Rishi Sunak, who is the UK’s first Hindu prime minister, will still be able to advise the King on ecclesiastical appointments. Under the law, Jews and Roman Catholics are barred from doing so.
Constitution enthusiast Jason Loch pointed out the loophole on Twitter.
Mr Loch said: “Although Rishi Sunak is a Hindu, he will still be able to advise the King on ecclesiastical appointments.
“Only Jews and Roman Catholics are barred from doing so by statute.
“In theory, another minister could take over this responsibility if Sunak felt that advising His Majesty on ecclesiastical matters would violate the spirit if not the letter of the law.
“However, he couldn’t completely disentangle himself from the Church of England.
“For example, he would still be an ex-officio Church Commissioner under the Church Commissioners Measure 1947.”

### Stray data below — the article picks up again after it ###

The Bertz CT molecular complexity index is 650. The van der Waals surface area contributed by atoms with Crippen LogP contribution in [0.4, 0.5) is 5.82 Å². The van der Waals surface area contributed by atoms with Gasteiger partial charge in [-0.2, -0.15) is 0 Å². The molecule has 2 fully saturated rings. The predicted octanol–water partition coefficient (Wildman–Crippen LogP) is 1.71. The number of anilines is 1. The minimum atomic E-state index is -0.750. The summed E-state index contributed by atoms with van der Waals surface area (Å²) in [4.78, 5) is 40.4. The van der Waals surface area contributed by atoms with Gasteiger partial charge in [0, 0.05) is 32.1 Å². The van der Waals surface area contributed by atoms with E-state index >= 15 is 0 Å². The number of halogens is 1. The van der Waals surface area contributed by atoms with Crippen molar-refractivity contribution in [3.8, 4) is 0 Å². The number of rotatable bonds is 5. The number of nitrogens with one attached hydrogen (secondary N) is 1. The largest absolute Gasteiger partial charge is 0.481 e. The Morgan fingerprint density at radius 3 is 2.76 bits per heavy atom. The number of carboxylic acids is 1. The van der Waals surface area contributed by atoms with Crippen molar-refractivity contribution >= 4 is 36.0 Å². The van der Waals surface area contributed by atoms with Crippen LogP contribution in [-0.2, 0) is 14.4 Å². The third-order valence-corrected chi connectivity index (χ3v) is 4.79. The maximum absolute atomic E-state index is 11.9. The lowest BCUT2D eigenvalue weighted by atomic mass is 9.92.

Mr Sunak was unveiled as the new Tory leader yesterday replacing Liz Truss.
The former Chancellor avoided an online ballot of Conservative members after rivals Boris Johnson and Penny Mordaunt dropped out.
Mr Sunak is seeing the King this morning who will ask him to form an administration.
The new PM is expected to address the nation just before noon before turning his attention to assembling a top team as he builds a new Cabinet in a bid to unite the warring Tories.
Mr Sunak enters No 10 as Britain’s first Hindu prime minister, the first of Asian heritage, and the youngest for more than 200 years at the age of 42.
His ascendency from MP to PM is the fastest in modern political history, having first won the constituency of Richmond in North Yorkshire in 2015.
Earlier today, Ms Truss stressed the need to be “bold” as she made her final speech as PM outside Downing Street.
She Truss said: “From my time as Prime Minister I’m more convinced than ever that we need to be bold and confront the challenges we face.
“We simply cannot afford to be a low-growth country where the Government takes up an increasing share of our national wealth and where there are huge divides between different parts of our country.
“We need to take advantage of our Brexit freedoms to do things differently.”